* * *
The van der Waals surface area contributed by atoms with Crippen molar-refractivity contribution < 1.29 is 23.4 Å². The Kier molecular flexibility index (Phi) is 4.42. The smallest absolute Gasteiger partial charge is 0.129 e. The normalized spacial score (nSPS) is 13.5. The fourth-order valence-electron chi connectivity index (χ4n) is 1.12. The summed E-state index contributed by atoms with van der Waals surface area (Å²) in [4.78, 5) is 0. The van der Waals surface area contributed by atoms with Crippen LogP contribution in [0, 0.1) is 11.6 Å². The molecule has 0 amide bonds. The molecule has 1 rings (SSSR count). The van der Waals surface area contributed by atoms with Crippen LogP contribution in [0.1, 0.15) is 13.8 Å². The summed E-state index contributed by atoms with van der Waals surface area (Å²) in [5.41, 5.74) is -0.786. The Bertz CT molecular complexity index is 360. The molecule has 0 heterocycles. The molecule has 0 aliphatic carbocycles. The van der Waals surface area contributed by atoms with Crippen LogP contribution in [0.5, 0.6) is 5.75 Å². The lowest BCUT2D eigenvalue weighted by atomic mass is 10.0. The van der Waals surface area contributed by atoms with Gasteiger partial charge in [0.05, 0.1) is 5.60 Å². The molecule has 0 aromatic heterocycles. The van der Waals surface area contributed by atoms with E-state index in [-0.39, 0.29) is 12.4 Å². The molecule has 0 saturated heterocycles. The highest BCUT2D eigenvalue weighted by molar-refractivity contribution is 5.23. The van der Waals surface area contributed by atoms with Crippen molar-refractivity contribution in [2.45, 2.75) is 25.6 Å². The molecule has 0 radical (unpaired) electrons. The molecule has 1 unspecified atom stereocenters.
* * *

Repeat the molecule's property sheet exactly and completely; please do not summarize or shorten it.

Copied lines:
The van der Waals surface area contributed by atoms with Crippen molar-refractivity contribution < 1.29 is 23.4 Å². The Kier molecular flexibility index (Phi) is 4.42. The smallest absolute Gasteiger partial charge is 0.129 e. The normalized spacial score (nSPS) is 13.5. The fourth-order valence-electron chi connectivity index (χ4n) is 1.12. The summed E-state index contributed by atoms with van der Waals surface area (Å²) in [4.78, 5) is 0. The van der Waals surface area contributed by atoms with Crippen LogP contribution in [0, 0.1) is 11.6 Å². The molecule has 0 amide bonds. The molecule has 1 rings (SSSR count). The van der Waals surface area contributed by atoms with Crippen LogP contribution in [0.1, 0.15) is 13.8 Å². The summed E-state index contributed by atoms with van der Waals surface area (Å²) in [5.41, 5.74) is -0.786. The Bertz CT molecular complexity index is 360. The molecule has 0 heterocycles. The molecule has 0 aliphatic carbocycles. The van der Waals surface area contributed by atoms with Crippen LogP contribution in [0.5, 0.6) is 5.75 Å². The lowest BCUT2D eigenvalue weighted by atomic mass is 10.0. The van der Waals surface area contributed by atoms with Gasteiger partial charge in [0.05, 0.1) is 5.60 Å². The molecule has 0 aromatic heterocycles. The van der Waals surface area contributed by atoms with E-state index in [-0.39, 0.29) is 12.4 Å². The molecule has 0 saturated heterocycles. The highest BCUT2D eigenvalue weighted by molar-refractivity contribution is 5.23. The van der Waals surface area contributed by atoms with Crippen molar-refractivity contribution in [2.45, 2.75) is 25.6 Å². The molecule has 0 radical (unpaired) electrons. The molecule has 1 unspecified atom stereocenters.